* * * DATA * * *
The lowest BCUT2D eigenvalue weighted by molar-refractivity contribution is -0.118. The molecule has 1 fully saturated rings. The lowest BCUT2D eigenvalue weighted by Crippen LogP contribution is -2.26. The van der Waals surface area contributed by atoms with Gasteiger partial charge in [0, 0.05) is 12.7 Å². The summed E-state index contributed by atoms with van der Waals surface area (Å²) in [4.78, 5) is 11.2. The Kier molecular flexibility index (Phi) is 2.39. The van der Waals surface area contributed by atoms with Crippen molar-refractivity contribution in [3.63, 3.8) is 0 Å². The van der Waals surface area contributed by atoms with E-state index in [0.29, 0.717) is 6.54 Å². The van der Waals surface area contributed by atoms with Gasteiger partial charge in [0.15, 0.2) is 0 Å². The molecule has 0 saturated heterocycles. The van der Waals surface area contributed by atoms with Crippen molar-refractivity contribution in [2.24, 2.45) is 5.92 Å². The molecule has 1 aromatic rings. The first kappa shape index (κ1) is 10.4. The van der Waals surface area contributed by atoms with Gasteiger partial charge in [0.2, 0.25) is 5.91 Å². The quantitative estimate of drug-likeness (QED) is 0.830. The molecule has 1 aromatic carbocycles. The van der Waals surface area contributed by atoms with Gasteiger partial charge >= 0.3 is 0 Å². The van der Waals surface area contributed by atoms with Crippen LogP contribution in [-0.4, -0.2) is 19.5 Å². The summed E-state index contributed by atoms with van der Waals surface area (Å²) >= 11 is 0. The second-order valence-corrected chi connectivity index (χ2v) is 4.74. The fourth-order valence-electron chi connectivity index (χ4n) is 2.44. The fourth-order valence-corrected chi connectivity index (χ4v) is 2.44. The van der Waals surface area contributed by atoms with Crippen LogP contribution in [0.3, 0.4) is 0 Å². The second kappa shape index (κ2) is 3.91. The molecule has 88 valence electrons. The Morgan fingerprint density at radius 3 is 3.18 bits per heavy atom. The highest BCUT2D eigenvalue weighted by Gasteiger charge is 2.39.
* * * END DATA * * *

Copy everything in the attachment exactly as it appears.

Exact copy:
The lowest BCUT2D eigenvalue weighted by molar-refractivity contribution is -0.118. The molecule has 1 fully saturated rings. The lowest BCUT2D eigenvalue weighted by Crippen LogP contribution is -2.26. The van der Waals surface area contributed by atoms with Gasteiger partial charge in [0, 0.05) is 12.7 Å². The summed E-state index contributed by atoms with van der Waals surface area (Å²) in [4.78, 5) is 11.2. The Kier molecular flexibility index (Phi) is 2.39. The van der Waals surface area contributed by atoms with Crippen molar-refractivity contribution in [3.63, 3.8) is 0 Å². The van der Waals surface area contributed by atoms with E-state index in [0.29, 0.717) is 6.54 Å². The van der Waals surface area contributed by atoms with Gasteiger partial charge in [0.15, 0.2) is 0 Å². The molecule has 0 saturated heterocycles. The van der Waals surface area contributed by atoms with Crippen molar-refractivity contribution in [2.24, 2.45) is 5.92 Å². The molecule has 1 aromatic rings. The first kappa shape index (κ1) is 10.4. The van der Waals surface area contributed by atoms with Gasteiger partial charge in [0.2, 0.25) is 5.91 Å². The quantitative estimate of drug-likeness (QED) is 0.830. The molecule has 1 aromatic carbocycles. The van der Waals surface area contributed by atoms with Gasteiger partial charge >= 0.3 is 0 Å². The van der Waals surface area contributed by atoms with Crippen LogP contribution in [-0.4, -0.2) is 19.5 Å². The summed E-state index contributed by atoms with van der Waals surface area (Å²) >= 11 is 0. The second-order valence-corrected chi connectivity index (χ2v) is 4.74. The fourth-order valence-electron chi connectivity index (χ4n) is 2.44. The fourth-order valence-corrected chi connectivity index (χ4v) is 2.44. The van der Waals surface area contributed by atoms with Crippen LogP contribution in [0.3, 0.4) is 0 Å². The second kappa shape index (κ2) is 3.91. The molecule has 88 valence electrons. The Morgan fingerprint density at radius 3 is 3.18 bits per heavy atom. The highest BCUT2D eigenvalue weighted by Gasteiger charge is 2.39.